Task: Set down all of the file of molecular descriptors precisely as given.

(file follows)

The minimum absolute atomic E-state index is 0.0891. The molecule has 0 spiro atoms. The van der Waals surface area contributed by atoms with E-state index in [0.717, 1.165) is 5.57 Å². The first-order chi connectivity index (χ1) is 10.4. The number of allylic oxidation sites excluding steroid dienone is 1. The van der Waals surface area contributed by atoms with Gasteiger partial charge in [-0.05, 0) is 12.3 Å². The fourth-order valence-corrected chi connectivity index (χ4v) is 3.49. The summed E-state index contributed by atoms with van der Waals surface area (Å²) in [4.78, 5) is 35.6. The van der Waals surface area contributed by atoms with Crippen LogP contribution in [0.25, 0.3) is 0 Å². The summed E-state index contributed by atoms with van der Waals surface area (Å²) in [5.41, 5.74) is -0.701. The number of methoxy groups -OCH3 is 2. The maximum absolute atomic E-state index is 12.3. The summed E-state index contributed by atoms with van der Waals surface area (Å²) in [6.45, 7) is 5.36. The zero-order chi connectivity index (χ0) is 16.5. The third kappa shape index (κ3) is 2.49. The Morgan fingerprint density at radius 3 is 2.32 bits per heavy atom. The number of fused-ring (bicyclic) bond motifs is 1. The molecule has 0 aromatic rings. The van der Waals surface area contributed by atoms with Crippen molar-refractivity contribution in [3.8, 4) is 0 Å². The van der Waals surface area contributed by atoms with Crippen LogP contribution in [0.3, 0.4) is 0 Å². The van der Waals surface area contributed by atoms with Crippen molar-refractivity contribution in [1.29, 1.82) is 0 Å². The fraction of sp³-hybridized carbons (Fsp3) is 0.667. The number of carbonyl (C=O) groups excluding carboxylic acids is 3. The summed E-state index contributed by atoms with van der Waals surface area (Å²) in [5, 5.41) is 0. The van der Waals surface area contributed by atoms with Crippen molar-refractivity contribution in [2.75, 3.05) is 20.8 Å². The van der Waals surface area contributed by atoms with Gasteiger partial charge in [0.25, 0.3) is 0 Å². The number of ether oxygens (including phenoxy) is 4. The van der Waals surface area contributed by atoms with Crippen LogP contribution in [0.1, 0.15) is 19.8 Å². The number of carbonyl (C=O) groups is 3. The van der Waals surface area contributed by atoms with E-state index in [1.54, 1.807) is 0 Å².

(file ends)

The minimum absolute atomic E-state index is 0.0891. The molecule has 0 spiro atoms. The van der Waals surface area contributed by atoms with E-state index in [0.717, 1.165) is 5.57 Å². The first-order chi connectivity index (χ1) is 10.4. The number of allylic oxidation sites excluding steroid dienone is 1. The van der Waals surface area contributed by atoms with Gasteiger partial charge in [-0.05, 0) is 12.3 Å². The fourth-order valence-corrected chi connectivity index (χ4v) is 3.49. The summed E-state index contributed by atoms with van der Waals surface area (Å²) in [4.78, 5) is 35.6. The van der Waals surface area contributed by atoms with Crippen LogP contribution in [0.25, 0.3) is 0 Å². The summed E-state index contributed by atoms with van der Waals surface area (Å²) in [5.41, 5.74) is -0.701. The number of methoxy groups -OCH3 is 2. The maximum absolute atomic E-state index is 12.3. The summed E-state index contributed by atoms with van der Waals surface area (Å²) in [6.45, 7) is 5.36. The zero-order chi connectivity index (χ0) is 16.5. The third kappa shape index (κ3) is 2.49. The Morgan fingerprint density at radius 3 is 2.32 bits per heavy atom. The number of fused-ring (bicyclic) bond motifs is 1. The molecule has 0 aromatic rings. The van der Waals surface area contributed by atoms with Crippen molar-refractivity contribution in [3.8, 4) is 0 Å². The van der Waals surface area contributed by atoms with Crippen LogP contribution in [0.3, 0.4) is 0 Å². The van der Waals surface area contributed by atoms with Crippen molar-refractivity contribution in [1.29, 1.82) is 0 Å². The fraction of sp³-hybridized carbons (Fsp3) is 0.667. The number of carbonyl (C=O) groups excluding carboxylic acids is 3. The summed E-state index contributed by atoms with van der Waals surface area (Å²) in [5, 5.41) is 0. The van der Waals surface area contributed by atoms with Crippen molar-refractivity contribution in [2.75, 3.05) is 20.8 Å². The van der Waals surface area contributed by atoms with Gasteiger partial charge in [0.25, 0.3) is 0 Å². The number of ether oxygens (including phenoxy) is 4. The van der Waals surface area contributed by atoms with Crippen LogP contribution in [0.1, 0.15) is 19.8 Å². The number of carbonyl (C=O) groups is 3. The van der Waals surface area contributed by atoms with E-state index in [1.54, 1.807) is 0 Å².